Discussion

In this observational prospective study, the effects of early and late dressing with povidone-iodine on wound healing were compared. The absence of redness, swelling or discharge at the wound site was considered normal wound healing. According to the results of the study, wound healing was better in late dressing.

Povidone-iodine is a topical antimicrobial that has been shown to be effective against bacteria, fungi, several viruses, spores, protozoa and amoebic cysts (7-9). In vitro studies on this subject reported different results. Some in vitro studies have suggested that even dilute solutions of povidone-iodine are toxic to human fibroblasts (2,3). These authors stated that caution should be used when povidone-iodine is placed on an open wound, and that prolonged contact with viable uncontaminated tissue should be avoided. On the other hand, in vitro studies or meta-analysis of povidone-iodine in wound healing demonstrated that concentrations less than 10% generally do not inhibit the granulation and epithelialization processes (10,11). Several animal studies investigating the effect of povidone-iodine on wound microcirculation have shown inconsistent findings (1,12,13).

The stages of wound healing proceed in an organized way and follow four processes: hemostasis, inflammation, proliferation and maturation. The purpose of the proliferative stage is to form a viable epithelial barrier to activate keratinocytes (5). The closure of the lesion itself, which includes angiogenesis, fibroplasia, and re-epithelialization, occurs at this stage. These processes begin in the lesion within the first 48 hours and may continue up to the 14th day (6). Granulation tissue begins to form approximately four days after the lesion (5).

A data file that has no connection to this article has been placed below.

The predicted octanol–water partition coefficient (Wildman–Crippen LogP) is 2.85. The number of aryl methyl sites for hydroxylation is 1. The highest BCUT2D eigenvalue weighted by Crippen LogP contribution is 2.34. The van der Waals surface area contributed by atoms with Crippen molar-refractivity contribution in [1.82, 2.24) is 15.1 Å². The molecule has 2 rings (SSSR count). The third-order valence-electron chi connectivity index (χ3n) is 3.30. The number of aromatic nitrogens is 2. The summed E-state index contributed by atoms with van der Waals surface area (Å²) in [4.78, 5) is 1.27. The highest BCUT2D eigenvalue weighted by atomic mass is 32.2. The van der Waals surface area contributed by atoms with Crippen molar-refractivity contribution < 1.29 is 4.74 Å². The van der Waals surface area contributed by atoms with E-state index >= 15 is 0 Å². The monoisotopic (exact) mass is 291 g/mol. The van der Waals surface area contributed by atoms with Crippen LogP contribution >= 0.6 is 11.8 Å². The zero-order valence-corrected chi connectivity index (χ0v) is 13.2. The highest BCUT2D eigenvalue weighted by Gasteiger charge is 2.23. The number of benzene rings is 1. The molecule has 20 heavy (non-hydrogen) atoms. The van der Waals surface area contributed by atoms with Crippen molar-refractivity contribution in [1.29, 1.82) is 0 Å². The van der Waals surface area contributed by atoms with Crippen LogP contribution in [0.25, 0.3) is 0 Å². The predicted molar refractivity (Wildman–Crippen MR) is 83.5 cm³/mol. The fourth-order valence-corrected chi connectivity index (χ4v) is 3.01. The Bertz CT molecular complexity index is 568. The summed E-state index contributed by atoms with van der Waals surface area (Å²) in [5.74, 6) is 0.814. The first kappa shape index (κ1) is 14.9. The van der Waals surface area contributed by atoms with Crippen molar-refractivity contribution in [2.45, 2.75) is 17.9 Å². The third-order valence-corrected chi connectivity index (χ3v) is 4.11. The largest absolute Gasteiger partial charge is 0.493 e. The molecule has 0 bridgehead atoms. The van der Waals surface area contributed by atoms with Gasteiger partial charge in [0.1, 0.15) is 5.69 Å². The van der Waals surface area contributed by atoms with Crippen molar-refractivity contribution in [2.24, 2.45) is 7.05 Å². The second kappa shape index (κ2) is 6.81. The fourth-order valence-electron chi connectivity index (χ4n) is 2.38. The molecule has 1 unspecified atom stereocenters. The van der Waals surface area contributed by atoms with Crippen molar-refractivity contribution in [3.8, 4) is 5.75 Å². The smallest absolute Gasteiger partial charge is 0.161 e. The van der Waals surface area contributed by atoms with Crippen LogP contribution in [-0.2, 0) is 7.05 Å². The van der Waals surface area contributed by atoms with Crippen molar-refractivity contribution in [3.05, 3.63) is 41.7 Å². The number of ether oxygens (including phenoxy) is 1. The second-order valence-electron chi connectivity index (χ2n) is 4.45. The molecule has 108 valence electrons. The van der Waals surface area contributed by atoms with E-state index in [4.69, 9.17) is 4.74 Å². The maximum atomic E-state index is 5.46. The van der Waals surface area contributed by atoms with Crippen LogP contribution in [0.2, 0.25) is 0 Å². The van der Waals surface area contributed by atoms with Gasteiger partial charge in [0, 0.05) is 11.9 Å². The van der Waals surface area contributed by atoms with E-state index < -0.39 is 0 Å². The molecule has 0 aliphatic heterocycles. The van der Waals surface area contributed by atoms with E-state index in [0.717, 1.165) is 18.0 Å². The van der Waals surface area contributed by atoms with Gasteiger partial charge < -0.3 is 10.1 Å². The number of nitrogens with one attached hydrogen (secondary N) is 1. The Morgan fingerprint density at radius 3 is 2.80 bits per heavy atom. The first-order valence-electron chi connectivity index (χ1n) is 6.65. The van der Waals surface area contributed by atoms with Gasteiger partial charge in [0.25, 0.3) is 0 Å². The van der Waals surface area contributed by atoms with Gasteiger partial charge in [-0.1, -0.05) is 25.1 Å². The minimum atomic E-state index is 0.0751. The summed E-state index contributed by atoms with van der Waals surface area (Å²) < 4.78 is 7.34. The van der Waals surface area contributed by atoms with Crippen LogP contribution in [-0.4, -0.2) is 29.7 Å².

Conclusion

In our opinion, contact with povidone-iodine before epithelialization and granulation may adversely affect wound healing steps. Early opening of a surgical wound that has been closed in the operating room under sterile conditions does not provide an advantage. This observational prospective study may help clinicians in planning postoperative surgical incision dressing.


Ethics Committee Approval: This study was an observational clinical study and ethics committee approval was not required.

Informed Consent: Informed consent forms were obtained from the patients.

Peer-review: Externally peer-reviewed.

Author Contributions: Concept - A.K., O.S., K.O., I.K., F.F.V.; Design - A.K., O.S., K.O., I.K., F.F.V.; Data Collection and/or Processing - O.S., K.O.; Analysis and/or Interpretation - A.K., O.S.; Literature Search - A.K., I.K.; Writing Manuscript - A.K., I.K.

Conflict of Interest: No conflict of interest was declared by the authors.

Financial Disclosure: The authors declared that this study received no financial support.

Images